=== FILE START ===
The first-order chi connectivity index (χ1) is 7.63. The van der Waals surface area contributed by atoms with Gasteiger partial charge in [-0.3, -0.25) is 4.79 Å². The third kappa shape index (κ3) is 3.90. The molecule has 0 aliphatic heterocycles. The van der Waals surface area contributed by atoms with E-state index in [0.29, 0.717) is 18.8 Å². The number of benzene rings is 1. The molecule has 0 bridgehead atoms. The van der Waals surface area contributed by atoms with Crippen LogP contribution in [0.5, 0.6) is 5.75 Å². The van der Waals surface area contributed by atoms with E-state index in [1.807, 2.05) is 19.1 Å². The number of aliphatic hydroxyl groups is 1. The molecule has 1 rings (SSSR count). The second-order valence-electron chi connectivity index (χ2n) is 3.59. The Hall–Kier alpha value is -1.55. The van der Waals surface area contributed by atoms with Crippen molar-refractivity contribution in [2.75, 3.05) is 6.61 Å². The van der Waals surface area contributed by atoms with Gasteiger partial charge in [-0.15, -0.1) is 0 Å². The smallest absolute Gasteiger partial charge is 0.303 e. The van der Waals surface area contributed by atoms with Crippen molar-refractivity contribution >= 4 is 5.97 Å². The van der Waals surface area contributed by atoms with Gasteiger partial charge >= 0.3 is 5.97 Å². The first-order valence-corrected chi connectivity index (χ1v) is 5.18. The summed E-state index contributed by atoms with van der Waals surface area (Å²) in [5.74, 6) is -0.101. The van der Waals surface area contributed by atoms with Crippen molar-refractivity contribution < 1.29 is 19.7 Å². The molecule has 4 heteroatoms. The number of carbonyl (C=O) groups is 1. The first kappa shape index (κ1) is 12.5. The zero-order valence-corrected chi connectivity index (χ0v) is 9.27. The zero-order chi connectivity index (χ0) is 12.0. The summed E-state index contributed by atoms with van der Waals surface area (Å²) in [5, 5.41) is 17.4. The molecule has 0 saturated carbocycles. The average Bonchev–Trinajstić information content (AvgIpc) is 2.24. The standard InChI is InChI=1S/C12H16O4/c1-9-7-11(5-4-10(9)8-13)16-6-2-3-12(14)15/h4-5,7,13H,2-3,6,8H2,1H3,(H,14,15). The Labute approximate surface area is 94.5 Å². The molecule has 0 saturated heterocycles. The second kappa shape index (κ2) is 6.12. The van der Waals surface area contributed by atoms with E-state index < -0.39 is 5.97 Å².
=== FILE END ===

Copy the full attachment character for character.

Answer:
The first-order chi connectivity index (χ1) is 7.63. The van der Waals surface area contributed by atoms with Gasteiger partial charge in [-0.3, -0.25) is 4.79 Å². The third kappa shape index (κ3) is 3.90. The molecule has 0 aliphatic heterocycles. The van der Waals surface area contributed by atoms with E-state index in [0.29, 0.717) is 18.8 Å². The number of benzene rings is 1. The molecule has 0 bridgehead atoms. The van der Waals surface area contributed by atoms with Crippen LogP contribution in [0.5, 0.6) is 5.75 Å². The van der Waals surface area contributed by atoms with E-state index in [1.807, 2.05) is 19.1 Å². The number of aliphatic hydroxyl groups is 1. The molecule has 1 rings (SSSR count). The second-order valence-electron chi connectivity index (χ2n) is 3.59. The Hall–Kier alpha value is -1.55. The van der Waals surface area contributed by atoms with Crippen molar-refractivity contribution in [2.75, 3.05) is 6.61 Å². The van der Waals surface area contributed by atoms with Gasteiger partial charge in [-0.15, -0.1) is 0 Å². The smallest absolute Gasteiger partial charge is 0.303 e. The van der Waals surface area contributed by atoms with Crippen molar-refractivity contribution >= 4 is 5.97 Å². The van der Waals surface area contributed by atoms with Gasteiger partial charge >= 0.3 is 5.97 Å². The first-order valence-corrected chi connectivity index (χ1v) is 5.18. The summed E-state index contributed by atoms with van der Waals surface area (Å²) in [5.74, 6) is -0.101. The van der Waals surface area contributed by atoms with Crippen molar-refractivity contribution < 1.29 is 19.7 Å². The molecule has 4 heteroatoms. The number of carbonyl (C=O) groups is 1. The first kappa shape index (κ1) is 12.5. The zero-order valence-corrected chi connectivity index (χ0v) is 9.27. The zero-order chi connectivity index (χ0) is 12.0. The summed E-state index contributed by atoms with van der Waals surface area (Å²) in [5, 5.41) is 17.4. The molecule has 0 saturated carbocycles. The average Bonchev–Trinajstić information content (AvgIpc) is 2.24. The standard InChI is InChI=1S/C12H16O4/c1-9-7-11(5-4-10(9)8-13)16-6-2-3-12(14)15/h4-5,7,13H,2-3,6,8H2,1H3,(H,14,15). The Labute approximate surface area is 94.5 Å². The molecule has 0 saturated heterocycles. The second kappa shape index (κ2) is 6.12. The van der Waals surface area contributed by atoms with E-state index < -0.39 is 5.97 Å².